Few commentators would argue that the presidential debate format is beyond criticism. Many observers have lamented that they have become increasingly about spectacle over substance. But political analysts worry that the RNC’s decision will mean the end of an institution that, for all its flaws, still provides voters with their only opportunity to see the two competing candidates directly address the issues.

Critics of the decision, particularly those on the left, argue that Republicans no longer feel an obligation to articulate their vision for the country to voters and are attempting to shield their candidates from the blowback that can follow a poor debate performance. As evidence, critics point to a number of high-profile GOP candidates running in this year’s midterms who have skipped debates ahead of the primaries. Others say the move is representative of how thoroughly Trump’s political style, which is in part defined by an abject rejection of any person or group that criticizes him, has come to dominate the party as a whole.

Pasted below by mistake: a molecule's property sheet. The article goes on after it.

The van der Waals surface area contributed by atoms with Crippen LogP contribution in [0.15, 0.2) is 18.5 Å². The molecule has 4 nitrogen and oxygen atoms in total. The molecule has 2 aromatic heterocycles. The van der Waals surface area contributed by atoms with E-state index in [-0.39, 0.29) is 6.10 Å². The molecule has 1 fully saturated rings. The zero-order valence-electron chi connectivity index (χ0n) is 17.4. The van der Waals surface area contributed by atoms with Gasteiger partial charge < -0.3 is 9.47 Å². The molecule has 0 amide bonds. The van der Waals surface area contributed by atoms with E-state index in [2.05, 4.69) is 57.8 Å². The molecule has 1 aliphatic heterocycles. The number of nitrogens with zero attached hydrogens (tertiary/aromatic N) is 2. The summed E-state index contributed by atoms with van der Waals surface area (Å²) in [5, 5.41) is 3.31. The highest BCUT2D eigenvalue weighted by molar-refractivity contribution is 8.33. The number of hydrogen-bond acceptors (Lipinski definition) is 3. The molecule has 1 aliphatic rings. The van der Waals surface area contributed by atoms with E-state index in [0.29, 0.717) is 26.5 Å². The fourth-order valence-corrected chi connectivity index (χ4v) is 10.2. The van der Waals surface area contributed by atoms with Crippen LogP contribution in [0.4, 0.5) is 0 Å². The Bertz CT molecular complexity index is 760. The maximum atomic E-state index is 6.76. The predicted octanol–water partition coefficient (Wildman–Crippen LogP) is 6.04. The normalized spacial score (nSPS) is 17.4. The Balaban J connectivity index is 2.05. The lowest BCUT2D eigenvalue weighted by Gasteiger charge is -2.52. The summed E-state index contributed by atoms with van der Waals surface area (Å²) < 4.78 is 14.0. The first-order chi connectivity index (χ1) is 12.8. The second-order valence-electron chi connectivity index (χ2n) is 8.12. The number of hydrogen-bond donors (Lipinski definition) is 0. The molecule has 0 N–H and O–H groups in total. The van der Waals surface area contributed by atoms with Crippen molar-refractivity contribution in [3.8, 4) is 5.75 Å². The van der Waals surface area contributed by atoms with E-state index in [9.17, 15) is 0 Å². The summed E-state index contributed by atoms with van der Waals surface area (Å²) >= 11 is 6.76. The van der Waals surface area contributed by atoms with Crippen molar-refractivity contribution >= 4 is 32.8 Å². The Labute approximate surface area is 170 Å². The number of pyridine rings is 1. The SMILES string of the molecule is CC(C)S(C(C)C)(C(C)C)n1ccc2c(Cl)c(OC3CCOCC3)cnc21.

Some conservatives have countered that, although perhaps slightly exaggerated, the RNC’s complaints about the commission are legitimate. They say that ending the commission’s monopoly on presidential debates could lead to a new model that could be more effective at informing voters. Others simply believe that presidential debates are so broken that the country would be better off without them.

What’s next

McDaniel emphasized that the RNC is “not walking away from debates” entirely and said the party will explore “other avenues for candidates to have a free and fair forum.” It’s not clear what alternatives Republicans are considering or whether Democrats would agree to participate.

Perspectives

The RNC’s decision could be a step toward more valuable debate formats

“After 35 years of the commission’s glacier-like grip on debates, it’s time to have a thaw and welcome new ideas and new players. With more than two years to go before the next set of general-election debates, we have time to sort it out. Let the debate over the debates begin.” — John Fund, National Review